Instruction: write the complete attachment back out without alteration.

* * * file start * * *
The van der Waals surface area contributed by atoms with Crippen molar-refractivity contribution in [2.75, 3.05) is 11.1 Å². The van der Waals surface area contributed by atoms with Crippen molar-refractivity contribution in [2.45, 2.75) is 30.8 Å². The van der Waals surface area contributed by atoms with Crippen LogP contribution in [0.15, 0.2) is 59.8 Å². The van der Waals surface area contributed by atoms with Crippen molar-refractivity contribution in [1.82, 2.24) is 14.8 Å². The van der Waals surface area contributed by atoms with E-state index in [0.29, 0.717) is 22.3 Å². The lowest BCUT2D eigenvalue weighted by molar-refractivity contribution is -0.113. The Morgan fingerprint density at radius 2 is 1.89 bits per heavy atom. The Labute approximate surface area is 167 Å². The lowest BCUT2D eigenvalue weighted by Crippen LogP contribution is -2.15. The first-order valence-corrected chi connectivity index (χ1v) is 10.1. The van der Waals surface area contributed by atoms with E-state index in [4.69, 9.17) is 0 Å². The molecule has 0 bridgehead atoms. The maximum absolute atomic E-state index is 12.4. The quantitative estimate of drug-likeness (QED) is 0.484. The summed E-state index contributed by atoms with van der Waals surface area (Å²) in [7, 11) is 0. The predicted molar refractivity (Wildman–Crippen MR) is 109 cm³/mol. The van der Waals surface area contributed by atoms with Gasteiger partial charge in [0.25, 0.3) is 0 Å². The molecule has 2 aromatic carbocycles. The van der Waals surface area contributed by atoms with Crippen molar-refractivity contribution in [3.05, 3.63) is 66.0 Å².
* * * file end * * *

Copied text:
The van der Waals surface area contributed by atoms with Crippen molar-refractivity contribution in [2.75, 3.05) is 11.1 Å². The van der Waals surface area contributed by atoms with Crippen molar-refractivity contribution in [2.45, 2.75) is 30.8 Å². The van der Waals surface area contributed by atoms with Crippen LogP contribution in [0.15, 0.2) is 59.8 Å². The van der Waals surface area contributed by atoms with Crippen molar-refractivity contribution in [1.82, 2.24) is 14.8 Å². The van der Waals surface area contributed by atoms with E-state index in [0.29, 0.717) is 22.3 Å². The lowest BCUT2D eigenvalue weighted by molar-refractivity contribution is -0.113. The Morgan fingerprint density at radius 2 is 1.89 bits per heavy atom. The Labute approximate surface area is 167 Å². The lowest BCUT2D eigenvalue weighted by Crippen LogP contribution is -2.15. The first-order valence-corrected chi connectivity index (χ1v) is 10.1. The van der Waals surface area contributed by atoms with E-state index in [4.69, 9.17) is 0 Å². The molecule has 0 bridgehead atoms. The maximum absolute atomic E-state index is 12.4. The quantitative estimate of drug-likeness (QED) is 0.484. The summed E-state index contributed by atoms with van der Waals surface area (Å²) in [7, 11) is 0. The predicted molar refractivity (Wildman–Crippen MR) is 109 cm³/mol. The van der Waals surface area contributed by atoms with Gasteiger partial charge in [0.25, 0.3) is 0 Å². The molecule has 2 aromatic carbocycles. The van der Waals surface area contributed by atoms with Crippen molar-refractivity contribution in [3.05, 3.63) is 66.0 Å².